Tags: bull | market | secular | stock

Secular Bull Market: Part II

By    |   Wednesday, 15 May 2013 07:53 AM

Last week, I gave several reasons why I felt the gain in the Standard & Poor's 500 since March of 2009 — stock prices have more than doubled since then — is the first leg of a secular bull market. I want to carry this issue forward in this and my next few articles.

First, the collapse in gold a few weeks ago was a major long-term bullish sign, telling us that capital is finally fleeing "tangible" nervous Nellie assets like precious metals. Instead it is seeking assets that have long-term growth prospects. As I expected, gold rallied only enough to close its mid-April gap and has been weak ever since. New lows in the next few weeks would be a welcome confirmation.

Second, look at the recent strength in technology stocks, especially long-cursed Intel. Almost all the secular bull markets over the past century have been led by technology. The post-World War II boom was focused on consumer electronics, such as televisions, stereos and microwave ovens (as quaint as these look to us today). The Reagan secular market started with personal computers and climaxed with the Internet. In the current secular bull market, the creative destruction wrought by mobile computing has so far camouflaged the massive wealth generated by everything from cell phones to GPS and drone technology. This massive new wealth will not stay hidden from investors for very long.

Third, cyclicals have rejoined the party. However, just because my favorite, the Health Care Select Sector SPDR (XLV) exchange-traded fund (ETF), has hesitated a bit at these levels, don't think its bullish days are over. I am expecting it to break out upside in the near future. Also keep an eye on the iShares Dow Jones US Medical Devices (IHI) ETF, to see if the relentless pace of innovation in robotic surgery and limb replacements continues unabated.

Fourth, we all know how clueless President Obama is on the issues of fracking and the Keystone XL pipeline. Kicking and screaming, the administration is being dragged into the 21st century, just like President Carter was over 40 years ago. The latest example is the ballyhoo over 3D printers used to produce guns. Not only has this technology existed (albeit in a more primitive form) for over a decade, but also we as Americans should rejoice that a constitutional right — to keep and bear arms — is being made easier to fulfill and maintain. Like all increases in our personal freedom, this will make us safer, healthier and wealthier.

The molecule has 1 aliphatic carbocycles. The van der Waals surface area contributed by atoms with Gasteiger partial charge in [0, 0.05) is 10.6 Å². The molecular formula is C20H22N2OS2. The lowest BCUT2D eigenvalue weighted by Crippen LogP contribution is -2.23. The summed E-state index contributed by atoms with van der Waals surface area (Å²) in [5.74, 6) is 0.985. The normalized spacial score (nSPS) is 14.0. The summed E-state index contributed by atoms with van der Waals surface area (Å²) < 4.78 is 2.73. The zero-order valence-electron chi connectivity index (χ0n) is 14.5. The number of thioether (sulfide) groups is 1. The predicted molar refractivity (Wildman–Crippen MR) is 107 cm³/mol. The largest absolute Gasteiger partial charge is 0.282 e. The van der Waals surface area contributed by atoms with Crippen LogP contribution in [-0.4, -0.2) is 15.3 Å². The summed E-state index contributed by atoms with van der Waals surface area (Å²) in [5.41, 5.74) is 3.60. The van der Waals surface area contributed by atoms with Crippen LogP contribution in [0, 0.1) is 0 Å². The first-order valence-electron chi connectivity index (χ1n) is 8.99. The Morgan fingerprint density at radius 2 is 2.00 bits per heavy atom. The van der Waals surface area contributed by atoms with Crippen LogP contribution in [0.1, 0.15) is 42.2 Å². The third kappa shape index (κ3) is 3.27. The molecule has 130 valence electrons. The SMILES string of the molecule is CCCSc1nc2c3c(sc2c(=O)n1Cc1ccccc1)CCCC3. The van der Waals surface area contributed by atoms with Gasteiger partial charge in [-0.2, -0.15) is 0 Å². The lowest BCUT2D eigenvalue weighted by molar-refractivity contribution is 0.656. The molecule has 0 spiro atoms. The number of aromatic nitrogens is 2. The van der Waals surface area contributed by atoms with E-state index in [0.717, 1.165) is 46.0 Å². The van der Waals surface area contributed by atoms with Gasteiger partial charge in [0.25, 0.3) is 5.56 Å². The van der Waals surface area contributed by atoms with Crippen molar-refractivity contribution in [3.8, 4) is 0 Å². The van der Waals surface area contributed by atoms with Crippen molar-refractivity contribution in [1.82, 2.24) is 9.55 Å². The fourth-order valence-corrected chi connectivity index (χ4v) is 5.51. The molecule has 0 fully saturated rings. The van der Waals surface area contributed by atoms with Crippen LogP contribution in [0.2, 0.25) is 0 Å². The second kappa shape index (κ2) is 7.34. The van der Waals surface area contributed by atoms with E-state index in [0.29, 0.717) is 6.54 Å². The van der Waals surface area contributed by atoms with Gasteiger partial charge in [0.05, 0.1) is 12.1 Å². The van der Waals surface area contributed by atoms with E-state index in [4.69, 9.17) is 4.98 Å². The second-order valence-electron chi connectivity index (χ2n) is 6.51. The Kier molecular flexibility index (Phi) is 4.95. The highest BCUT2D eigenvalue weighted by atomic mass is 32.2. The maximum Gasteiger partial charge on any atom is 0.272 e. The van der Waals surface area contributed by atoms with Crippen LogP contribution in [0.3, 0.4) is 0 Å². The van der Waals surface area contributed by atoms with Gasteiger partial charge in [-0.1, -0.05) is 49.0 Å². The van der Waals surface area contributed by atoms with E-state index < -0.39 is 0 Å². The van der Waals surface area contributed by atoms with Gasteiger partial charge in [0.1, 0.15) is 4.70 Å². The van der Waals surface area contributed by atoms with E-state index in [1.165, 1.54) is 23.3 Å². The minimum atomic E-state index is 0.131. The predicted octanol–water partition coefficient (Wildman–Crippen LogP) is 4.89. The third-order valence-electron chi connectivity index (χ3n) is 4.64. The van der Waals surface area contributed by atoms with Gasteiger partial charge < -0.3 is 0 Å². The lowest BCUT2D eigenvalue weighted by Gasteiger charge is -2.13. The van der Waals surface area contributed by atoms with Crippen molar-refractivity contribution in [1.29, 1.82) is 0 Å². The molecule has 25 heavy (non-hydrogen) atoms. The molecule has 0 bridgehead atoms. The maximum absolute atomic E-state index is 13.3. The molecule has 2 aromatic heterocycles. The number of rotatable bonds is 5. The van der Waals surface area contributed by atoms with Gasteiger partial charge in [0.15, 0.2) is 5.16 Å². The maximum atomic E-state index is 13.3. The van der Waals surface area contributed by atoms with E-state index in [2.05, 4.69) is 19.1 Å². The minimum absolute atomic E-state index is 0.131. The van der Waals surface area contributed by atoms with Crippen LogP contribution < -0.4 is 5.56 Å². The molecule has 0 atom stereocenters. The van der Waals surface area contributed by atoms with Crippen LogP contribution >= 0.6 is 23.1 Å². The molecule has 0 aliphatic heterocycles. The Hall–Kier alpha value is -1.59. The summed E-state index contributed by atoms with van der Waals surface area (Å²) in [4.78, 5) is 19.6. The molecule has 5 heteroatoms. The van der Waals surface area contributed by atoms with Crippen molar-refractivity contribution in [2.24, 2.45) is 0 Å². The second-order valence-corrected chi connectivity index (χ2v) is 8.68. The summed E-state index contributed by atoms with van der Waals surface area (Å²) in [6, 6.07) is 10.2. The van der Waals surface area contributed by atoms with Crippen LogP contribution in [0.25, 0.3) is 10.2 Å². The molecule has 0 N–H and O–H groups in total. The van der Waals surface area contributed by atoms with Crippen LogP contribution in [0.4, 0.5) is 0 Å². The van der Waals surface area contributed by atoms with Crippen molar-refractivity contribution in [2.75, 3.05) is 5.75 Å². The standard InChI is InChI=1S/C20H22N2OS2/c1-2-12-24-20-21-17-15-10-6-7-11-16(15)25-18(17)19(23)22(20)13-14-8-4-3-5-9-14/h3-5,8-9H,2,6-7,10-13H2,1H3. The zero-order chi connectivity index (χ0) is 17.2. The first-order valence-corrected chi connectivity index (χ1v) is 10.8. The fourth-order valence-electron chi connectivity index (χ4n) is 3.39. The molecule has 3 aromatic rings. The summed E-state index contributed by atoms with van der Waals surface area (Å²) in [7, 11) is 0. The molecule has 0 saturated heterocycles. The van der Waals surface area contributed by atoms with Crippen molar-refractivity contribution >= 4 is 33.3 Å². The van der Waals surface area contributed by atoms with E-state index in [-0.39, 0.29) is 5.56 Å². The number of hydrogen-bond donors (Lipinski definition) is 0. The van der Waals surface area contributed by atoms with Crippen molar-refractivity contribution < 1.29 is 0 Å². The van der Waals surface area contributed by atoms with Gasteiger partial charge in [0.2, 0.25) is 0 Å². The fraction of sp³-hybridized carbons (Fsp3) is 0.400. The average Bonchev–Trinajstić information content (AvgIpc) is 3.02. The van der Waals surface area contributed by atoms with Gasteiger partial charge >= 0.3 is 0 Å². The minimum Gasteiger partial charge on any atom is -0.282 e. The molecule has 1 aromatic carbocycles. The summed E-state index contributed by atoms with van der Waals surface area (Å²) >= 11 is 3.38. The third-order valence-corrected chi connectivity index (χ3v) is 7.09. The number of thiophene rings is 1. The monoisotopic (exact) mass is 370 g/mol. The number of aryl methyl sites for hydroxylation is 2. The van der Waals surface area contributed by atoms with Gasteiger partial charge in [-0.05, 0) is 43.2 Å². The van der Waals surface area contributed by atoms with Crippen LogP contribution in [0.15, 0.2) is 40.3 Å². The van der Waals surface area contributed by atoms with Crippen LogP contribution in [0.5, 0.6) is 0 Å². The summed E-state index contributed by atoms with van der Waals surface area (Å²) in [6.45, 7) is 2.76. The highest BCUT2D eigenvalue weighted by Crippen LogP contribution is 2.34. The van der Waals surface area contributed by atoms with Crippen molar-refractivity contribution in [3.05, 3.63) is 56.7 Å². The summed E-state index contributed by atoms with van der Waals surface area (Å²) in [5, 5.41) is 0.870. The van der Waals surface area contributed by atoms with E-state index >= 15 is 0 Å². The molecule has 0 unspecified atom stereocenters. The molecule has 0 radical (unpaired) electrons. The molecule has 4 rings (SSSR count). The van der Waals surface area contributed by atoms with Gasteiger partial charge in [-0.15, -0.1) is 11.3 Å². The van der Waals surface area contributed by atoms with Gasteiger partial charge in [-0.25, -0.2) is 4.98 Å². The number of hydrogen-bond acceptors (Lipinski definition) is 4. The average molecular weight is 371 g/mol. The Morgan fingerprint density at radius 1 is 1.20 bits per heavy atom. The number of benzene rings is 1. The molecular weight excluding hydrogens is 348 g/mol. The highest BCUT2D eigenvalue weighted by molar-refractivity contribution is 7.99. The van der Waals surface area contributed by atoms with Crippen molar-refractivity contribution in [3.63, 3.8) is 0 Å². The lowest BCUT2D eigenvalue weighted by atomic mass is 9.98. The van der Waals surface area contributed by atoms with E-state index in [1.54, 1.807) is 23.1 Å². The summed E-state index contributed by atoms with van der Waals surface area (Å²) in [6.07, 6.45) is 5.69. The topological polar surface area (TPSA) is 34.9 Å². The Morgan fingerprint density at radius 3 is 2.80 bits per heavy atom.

A lot of law-abiding gun owners probably wish 3D printers could be used to produce ammunition, given the national shortage.

Fifth, look at the strength in the transportation sector. America's railroads, airlines and truckers are carrying record amounts of people and goods and making record profits doing so. The key is slashing costs using more efficient hybrid engines, natural gas as fuel and improved logistics. While our president wastes taxpayer money on urban mass transit and "high-speed rail," private capital flows by the billions into energy efficient truck fleets, jet engines and hybrid passenger cars. Even pure electric vehicles are starting to make a splash with Tesla and others.

Why are all these factors part of a multi-decade secular bull market, rather than just a short-term cyclical one? Because all of them have a common theme: a decrease in the power of governments — especially foreign governments — to control our lives and intimidate our economy. This is a process that will continue for a long time to come. Didn't Glinda from the Wizard of Oz tell you to tap your heels and ignore Europe, a few weeks ago? I hope you are still tapping!

Next week? I puncture a silly argument: that since we baby boomers are at the age where we sell stocks, the market is doomed.

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Gary-Jakacky
Last week, I gave several reasons why I felt the gain in the Standard & Poor's 500 since March of 2009 — stock prices have more than doubled since then — is the first leg of a secular bull market. I want to carry this issue forward in this and my next few articles.
bull,market,secular,stock
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2013-53-15
Wednesday, 15 May 2013 07:53 AM
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